Page 3714 - Week 10 - Thursday, 14 September 2017

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The changes to the act address these two issues. First, it creates a new regulation that specifies matters the minister must consider when confirming the date on which a requested feed-in tariff entitlement takes effect. Second, it requires the electricity distributor to apply, each year, for a determination of reasonable feed-in tariff support payment costs which will set the maximum annual amount it can pass on to ACT electricity retailers for large feed-in tariff costs.

I am pleased to present the Electricity Feed-in (Large-scale Renewable Energy Generation) Amendment Bill, which contains these changes. The amendment bill will update the act and will reinforce the ACT government’s responsible management of the nation-leading renewable energy reverse auction scheme.

When the act was passed, the ACT government was ploughing fresh ground. No state or territory had used feed-in tariff reverse auctions before in Australia and the government was keen to ensure that the renewable energy industry had confidence in the novel process. Confidence building measures included creating an independent auction advisory panel that would advise the minister on winning projects in each auction and the insertion of section 14 into the act, which says that the holder of a feed-in tariff entitlement may surrender the entitlement by giving written notice to the minister. The section also says that, upon receipt of the surrender notice, the minister must confirm the surrender by written notice to the feed-in tariff entitlement holder and that the surrender takes effect on the day and the time stated in the minister’s written notice.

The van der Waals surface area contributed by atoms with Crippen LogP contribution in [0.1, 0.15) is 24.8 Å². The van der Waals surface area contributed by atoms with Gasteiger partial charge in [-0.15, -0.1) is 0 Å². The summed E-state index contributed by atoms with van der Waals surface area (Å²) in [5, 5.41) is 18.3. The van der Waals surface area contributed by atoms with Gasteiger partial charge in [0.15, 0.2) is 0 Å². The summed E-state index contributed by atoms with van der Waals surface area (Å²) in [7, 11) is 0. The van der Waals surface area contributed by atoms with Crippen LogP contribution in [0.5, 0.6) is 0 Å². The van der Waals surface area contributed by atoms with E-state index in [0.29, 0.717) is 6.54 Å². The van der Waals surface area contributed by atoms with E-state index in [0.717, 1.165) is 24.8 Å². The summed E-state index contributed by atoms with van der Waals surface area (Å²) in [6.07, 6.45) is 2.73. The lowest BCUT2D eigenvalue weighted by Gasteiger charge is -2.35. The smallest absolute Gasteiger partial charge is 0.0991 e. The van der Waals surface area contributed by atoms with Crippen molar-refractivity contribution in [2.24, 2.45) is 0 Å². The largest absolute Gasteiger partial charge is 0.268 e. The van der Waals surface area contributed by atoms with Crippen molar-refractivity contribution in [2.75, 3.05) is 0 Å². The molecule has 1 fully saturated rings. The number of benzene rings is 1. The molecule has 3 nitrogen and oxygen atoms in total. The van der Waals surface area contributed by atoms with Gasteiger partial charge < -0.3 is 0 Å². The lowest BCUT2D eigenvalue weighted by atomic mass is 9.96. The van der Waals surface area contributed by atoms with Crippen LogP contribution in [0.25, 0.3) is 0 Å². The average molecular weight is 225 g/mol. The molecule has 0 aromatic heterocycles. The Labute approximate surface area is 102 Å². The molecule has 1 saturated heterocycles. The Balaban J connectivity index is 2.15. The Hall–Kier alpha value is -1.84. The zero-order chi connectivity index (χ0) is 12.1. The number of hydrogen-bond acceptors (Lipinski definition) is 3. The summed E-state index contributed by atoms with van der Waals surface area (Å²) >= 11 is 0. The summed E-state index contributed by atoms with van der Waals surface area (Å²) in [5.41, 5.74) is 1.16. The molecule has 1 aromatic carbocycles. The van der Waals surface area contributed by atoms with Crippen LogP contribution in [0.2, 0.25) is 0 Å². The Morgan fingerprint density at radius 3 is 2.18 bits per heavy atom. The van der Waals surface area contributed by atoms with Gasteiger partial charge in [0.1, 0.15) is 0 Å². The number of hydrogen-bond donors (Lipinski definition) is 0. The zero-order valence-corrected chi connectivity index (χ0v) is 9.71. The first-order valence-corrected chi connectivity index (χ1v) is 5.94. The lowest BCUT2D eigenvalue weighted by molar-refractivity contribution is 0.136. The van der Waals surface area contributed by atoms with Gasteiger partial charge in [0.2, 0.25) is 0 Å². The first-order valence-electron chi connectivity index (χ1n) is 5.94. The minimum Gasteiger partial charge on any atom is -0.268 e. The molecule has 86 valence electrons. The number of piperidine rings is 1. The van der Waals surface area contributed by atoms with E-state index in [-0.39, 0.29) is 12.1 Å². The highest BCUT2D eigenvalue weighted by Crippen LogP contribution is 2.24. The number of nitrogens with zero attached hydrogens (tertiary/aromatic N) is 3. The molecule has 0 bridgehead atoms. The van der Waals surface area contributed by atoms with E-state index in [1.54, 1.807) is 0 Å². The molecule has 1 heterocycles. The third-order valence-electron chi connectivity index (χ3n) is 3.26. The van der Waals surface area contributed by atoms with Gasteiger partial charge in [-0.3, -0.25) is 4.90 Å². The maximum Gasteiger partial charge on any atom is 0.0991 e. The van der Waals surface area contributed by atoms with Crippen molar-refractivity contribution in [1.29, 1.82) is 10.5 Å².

The aim of the surrender section was to give feed-in tariff supported generators choice. It signalled that the ACT government was willing to provide income certainty to the generator through its 20-year feed-in tariff support payments but that the arrangement could be reviewed if, because of unforeseen circumstances, maintaining the feed-in tariff was not desirable for both parties.

The amendment bill retains the generator’s freedom of choice with respect to the potential surrender of feed-in tariff entitlements. However, if the generator does give notice of a surrender, a new regulation made under the act that is part of the amendment bill requires the minister to consider various matters when issuing an entitlement surrender notice. These matters include how long it would take the territory to obtain another, equivalent source of renewable electricity. This means the minister must consider what period of time it would take the government to secure replacement renewable electricity either through conducting another auction, through a direct grant of a feed-in tariff entitlement or, potentially, through a purchase of renewable energy certificates on the open market.

The new regulation is designed to preserve the integrity of the ACT’s 100 per cent by 2020 renewable electricity target. It will ensure that we are not caught short by a feed-in tariff entitlement surrender. Having done the hard yards required to source around 2.3 million megawatt hours per year of clean, renewable electricity, the government wants to preserve the integrity of the renewable electricity target, which, in turn, will preserve the integrity of the ambitious greenhouse gas reduction it delivers.

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